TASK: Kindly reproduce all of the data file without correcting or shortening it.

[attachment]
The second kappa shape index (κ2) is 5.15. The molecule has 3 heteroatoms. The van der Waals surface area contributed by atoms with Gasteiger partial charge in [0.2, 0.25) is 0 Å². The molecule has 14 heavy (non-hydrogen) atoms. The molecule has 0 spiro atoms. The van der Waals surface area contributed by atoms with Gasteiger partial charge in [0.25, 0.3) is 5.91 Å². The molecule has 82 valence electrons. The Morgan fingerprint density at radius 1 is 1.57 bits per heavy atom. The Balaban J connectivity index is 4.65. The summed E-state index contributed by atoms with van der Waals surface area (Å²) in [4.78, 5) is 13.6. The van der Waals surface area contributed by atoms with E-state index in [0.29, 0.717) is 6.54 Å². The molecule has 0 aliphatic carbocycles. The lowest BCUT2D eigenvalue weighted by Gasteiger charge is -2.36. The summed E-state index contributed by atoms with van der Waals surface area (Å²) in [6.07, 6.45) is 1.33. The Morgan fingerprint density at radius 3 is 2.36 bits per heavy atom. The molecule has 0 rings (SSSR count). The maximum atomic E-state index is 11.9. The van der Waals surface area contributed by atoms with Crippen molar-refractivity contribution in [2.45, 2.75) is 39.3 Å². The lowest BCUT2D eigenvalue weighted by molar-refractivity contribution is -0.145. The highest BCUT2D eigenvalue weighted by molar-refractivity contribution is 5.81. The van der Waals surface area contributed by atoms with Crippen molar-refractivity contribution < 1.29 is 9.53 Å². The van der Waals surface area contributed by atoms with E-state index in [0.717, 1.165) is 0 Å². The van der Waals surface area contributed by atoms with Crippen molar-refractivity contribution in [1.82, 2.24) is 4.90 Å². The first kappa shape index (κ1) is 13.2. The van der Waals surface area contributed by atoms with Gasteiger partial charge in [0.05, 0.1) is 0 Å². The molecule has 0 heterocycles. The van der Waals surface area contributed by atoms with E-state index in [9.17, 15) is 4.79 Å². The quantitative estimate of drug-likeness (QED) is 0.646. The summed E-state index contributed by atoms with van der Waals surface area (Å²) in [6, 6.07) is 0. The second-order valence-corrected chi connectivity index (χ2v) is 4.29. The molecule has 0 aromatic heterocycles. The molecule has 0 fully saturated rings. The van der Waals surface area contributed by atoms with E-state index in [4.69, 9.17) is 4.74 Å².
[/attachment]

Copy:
The second kappa shape index (κ2) is 5.15. The molecule has 3 heteroatoms. The van der Waals surface area contributed by atoms with Gasteiger partial charge in [0.2, 0.25) is 0 Å². The molecule has 14 heavy (non-hydrogen) atoms. The molecule has 0 spiro atoms. The van der Waals surface area contributed by atoms with Gasteiger partial charge in [0.25, 0.3) is 5.91 Å². The molecule has 82 valence electrons. The Morgan fingerprint density at radius 1 is 1.57 bits per heavy atom. The Balaban J connectivity index is 4.65. The summed E-state index contributed by atoms with van der Waals surface area (Å²) in [4.78, 5) is 13.6. The van der Waals surface area contributed by atoms with E-state index in [0.29, 0.717) is 6.54 Å². The molecule has 0 aliphatic carbocycles. The lowest BCUT2D eigenvalue weighted by Gasteiger charge is -2.36. The summed E-state index contributed by atoms with van der Waals surface area (Å²) in [6.07, 6.45) is 1.33. The Morgan fingerprint density at radius 3 is 2.36 bits per heavy atom. The molecule has 0 rings (SSSR count). The maximum atomic E-state index is 11.9. The van der Waals surface area contributed by atoms with Crippen molar-refractivity contribution in [2.45, 2.75) is 39.3 Å². The lowest BCUT2D eigenvalue weighted by molar-refractivity contribution is -0.145. The highest BCUT2D eigenvalue weighted by molar-refractivity contribution is 5.81. The van der Waals surface area contributed by atoms with Crippen molar-refractivity contribution < 1.29 is 9.53 Å². The van der Waals surface area contributed by atoms with E-state index in [0.717, 1.165) is 0 Å². The van der Waals surface area contributed by atoms with Crippen molar-refractivity contribution in [1.82, 2.24) is 4.90 Å². The first kappa shape index (κ1) is 13.2. The van der Waals surface area contributed by atoms with Gasteiger partial charge in [0.05, 0.1) is 0 Å². The molecule has 0 heterocycles. The van der Waals surface area contributed by atoms with E-state index in [9.17, 15) is 4.79 Å². The quantitative estimate of drug-likeness (QED) is 0.646. The summed E-state index contributed by atoms with van der Waals surface area (Å²) in [6, 6.07) is 0. The second-order valence-corrected chi connectivity index (χ2v) is 4.29. The molecule has 0 aromatic heterocycles. The molecule has 0 fully saturated rings. The van der Waals surface area contributed by atoms with E-state index in [4.69, 9.17) is 4.74 Å².